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Some Statistics on the Distribution of Different Communities in Various Professions in India, and the Effects of Reservations

While reservations cannot take the place of comprehensive societal changes, they constitute a very important and necessary step in the process of compensating for centuries of (and ongoing) discrimination. They promote integration in the upper strata of society by increasing the access of highly disadvantaged and under-represented communities to elite occupations and decision-making positions. For example, in central government services, reservations for SCs and STs have been operational for a few decades, and this has resulted in a rise in SC representation in all four categories of central services.  However, upper castes continue to disproportately occupy the more prestigious Class I services, while SCs/STs/OBCs have been relegated to jobs lower in the hierarchy. Furthermore, the cumulative percentage of SC/ST employees in Central government services continues to be below their percentage in the general population. 


Depts/Bodies Class I Class II Classes III & IV All Classes
SC/ST OBC SC/ST OBC SC/ST OBC SC/ST OBC
Ministries / Departments 7.18 2.59 13.66 3.98 30.95 8.41 16.83 4.83
Autonomous Bodies 6.64 5.09 18.16 11.74 20.78 20.98 18.06 14.43
Public Sector Undertakings 4.51 4.59 18.74 9.91 31.72 15.77 19.95 10.61
Total 5.68 4.69 18.18 10.63 24.40 18.98 18.72 12.55

Table 1: Representation of Lower Castes in Central Government Services
[All numbers in %]
Source: Report of the Backward Classes (Mandal) Commission, 1980, Vol II, p.92. Also available at UNDP.org



Position Total
Employees
SC
Employees
%SC
Employees
Professor 1155 2 0.17
Associate Professor 1774 6 0.34
Assistant Professor 1491 35 2.35
Research Associate 257 3 1.17
Grade A, Non-Teaching 756 26 3.44
Grade B, Non-Teaching 1525 49 3.21
Grade C, Non-Teaching 9001 414 4.60
Grade D, Non-Teaching 10635 2368 22.27

Table 2: Representation of Scheduled Castes in Educational Institutions. [Excludes Indira Gandhi National Open University, for which figures were not available]
Source: National Commission for Scheduled Castes and Scheduled Tribes, Annual Report: 1993-94, p 103. Also available at Ambedkar.Org.



State/Union Territory Total SC
Gujarat 27 0
Sikkim 3 0
Himachal Pradesh 7 0
Kerala 25 1
Tamil Nadu 20 1
Punjab & Haryana 29 0
Andhra Pradesh NA 0
Karnataka NA 3
Delhi 28 0

Table 3: SC Representation in High Courts in Various States/Union Territories in 1996.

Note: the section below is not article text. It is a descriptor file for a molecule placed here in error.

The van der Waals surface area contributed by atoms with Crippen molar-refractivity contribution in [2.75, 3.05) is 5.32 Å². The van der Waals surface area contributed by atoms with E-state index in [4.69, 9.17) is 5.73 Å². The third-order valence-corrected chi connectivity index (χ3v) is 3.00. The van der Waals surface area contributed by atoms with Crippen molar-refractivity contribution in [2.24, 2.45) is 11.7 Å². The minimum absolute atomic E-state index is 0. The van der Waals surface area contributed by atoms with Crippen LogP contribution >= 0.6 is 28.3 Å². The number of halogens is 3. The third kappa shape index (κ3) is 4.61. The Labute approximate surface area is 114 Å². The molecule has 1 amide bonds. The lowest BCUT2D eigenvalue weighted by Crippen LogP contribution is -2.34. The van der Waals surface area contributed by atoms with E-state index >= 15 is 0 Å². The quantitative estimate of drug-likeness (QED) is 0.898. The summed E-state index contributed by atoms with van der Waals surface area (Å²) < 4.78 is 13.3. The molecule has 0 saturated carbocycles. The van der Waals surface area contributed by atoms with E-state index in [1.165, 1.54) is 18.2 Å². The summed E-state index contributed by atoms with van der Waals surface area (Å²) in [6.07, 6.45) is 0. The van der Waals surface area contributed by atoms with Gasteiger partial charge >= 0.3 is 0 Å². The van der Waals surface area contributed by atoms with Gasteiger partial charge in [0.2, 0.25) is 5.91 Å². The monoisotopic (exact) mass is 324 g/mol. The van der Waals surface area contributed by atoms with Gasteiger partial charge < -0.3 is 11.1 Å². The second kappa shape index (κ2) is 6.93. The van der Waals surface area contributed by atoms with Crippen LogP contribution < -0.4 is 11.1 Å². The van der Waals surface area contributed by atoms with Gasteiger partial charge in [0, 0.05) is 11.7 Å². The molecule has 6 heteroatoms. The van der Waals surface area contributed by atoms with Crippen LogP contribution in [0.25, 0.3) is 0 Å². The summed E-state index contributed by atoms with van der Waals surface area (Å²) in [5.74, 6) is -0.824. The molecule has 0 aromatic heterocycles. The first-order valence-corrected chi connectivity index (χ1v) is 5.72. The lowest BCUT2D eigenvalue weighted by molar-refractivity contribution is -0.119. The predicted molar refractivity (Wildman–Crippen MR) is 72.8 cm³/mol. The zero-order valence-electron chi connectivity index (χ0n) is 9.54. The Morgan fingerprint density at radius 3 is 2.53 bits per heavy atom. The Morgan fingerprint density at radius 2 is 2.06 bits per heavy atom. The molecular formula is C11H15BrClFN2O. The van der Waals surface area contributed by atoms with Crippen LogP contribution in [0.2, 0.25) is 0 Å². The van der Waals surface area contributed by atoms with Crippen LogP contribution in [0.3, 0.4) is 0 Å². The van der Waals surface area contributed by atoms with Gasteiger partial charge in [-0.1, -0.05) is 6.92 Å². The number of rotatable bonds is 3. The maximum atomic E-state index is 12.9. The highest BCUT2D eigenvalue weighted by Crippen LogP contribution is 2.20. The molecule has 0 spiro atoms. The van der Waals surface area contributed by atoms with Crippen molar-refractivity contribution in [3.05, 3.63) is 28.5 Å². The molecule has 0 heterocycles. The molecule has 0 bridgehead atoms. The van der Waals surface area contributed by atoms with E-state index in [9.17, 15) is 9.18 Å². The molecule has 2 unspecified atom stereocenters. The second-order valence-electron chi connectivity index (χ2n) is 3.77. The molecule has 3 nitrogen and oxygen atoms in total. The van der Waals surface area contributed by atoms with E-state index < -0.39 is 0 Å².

[NA = Not Available]

Source: National Commission for Scheduled Castes and Scheduled Tribes, Fourth Report, 1996-97 & 1997-98, p.16. Also available at Ambedkar.Org



Occupation / Landholding Castes/Communities
Brahmin Rajput Other Upper Castes Peasant OBCs Other OBCs SCs STs
Higher Professional 3.8 0.6 3.5 0.5 0.8 0.3 0.5
White Collar Employees 34.7 21.3 21.2 7.5 9.0 10.0 7.2
Large Business 3.6 2.0 10.1 0.9 1.6 0.2 1.6
Petty Business 13.4 7.0 25.8 5.8 10.0 5.3 12.5
Artisan / Blue Collar Workers / Service Providers 9.0 8.7 9.5 14.6 34.1 25.5 23.7

Table 4: Occupational profiles of different caste categories. [All numbers are percentages]
Source: National Election Study, 1999, Center for the Study of Developing Societies, New Delhi. Also available at UNDP.org

Cumulatively tables 1-4 illustrate the continuing reality of occupational segregation within Indian society and the pervasiveness of caste in the bureaucracy, judiciary and educational institutions. Evidently, casteism transcends the systematic opportunities and benefits provided by reservations and continues to maintain a caste-segregated labor market. The greater concentration of lower-caste employees in low-paying jobs is yet another indicator of the intricate links between caste and class in India.



Category Rural (1999-2000) Urban (1999-2000)
HCR1 (%) PGI2 SPG3 HCR (%) PGI SPG
Scheduled Castes 38.38 0.079 0.024 37.84 0.088 0.029
Scheduled Tribes 48.02 0.115 0.038 35.15 0.090 0.034
Other Backward Classes 29.04 0.055 0.016 28.99 0.062 0.020

Table 5: Poverty Measures by Household Type and Social Group.
Source: UNDP.org

[1] Head Count Ratio (HCR) is the proportion of poor in the overall population. 
[2] Poverty Gap Index (PGI) is a measure of the depth of poverty.
[3] Squared Poverty Gap (SPG) is similar to PGI but with squared poverty gaps (so as to give the highest weight to the largest poverty gap).

Note that the location, i.e. whether rural or urban, makes only a slight difference to the levels of poverty of lower caste groups and households. This underlines the fact that poverty correlates better with caste than with, say, geographical location (which in turn might determine access to other opportunities and social services). The Mandal Commission referred to similar empirical data in observing that there is a strong correlation between social, educational, and economic backwardness and membership in certain lower castes. See, for instance, PUCL.org.



Class 1959 1965 1974 1984 1995
I 1.18 1.64 3.2 6.92 10.12
II 2.38 2.82 4.6 10.36 12.67
III 6.95 8.88 10.3 13.98 16.15
IV 17.24a 17.75 18.6 20.2 21.26a

Table 6. Percentage of SC Employees in Central Government Services. [All numbers are percentages. a: Excludes sweepers]
Sources: National Commission for Scheduled Castes and Scheduled Tribes, Seventh Report, April 1984 - March 1985, p.5; National Commission for Scheduled Castes and Scheduled Tribes, Sixteenth Report, 1966-1967, p.15; National Commission for Scheduled Castes and Scheduled Tribes, Fourth Report, 1996-1997 and 1997-1998, Volume I, p.14. Also available at Ambedkar.Org

As the data above illustrates, reservations have slowly but certainly led to better representation of SCs/STs in the bureaucracy (though primarily in the lower rungs of the hierarchy)




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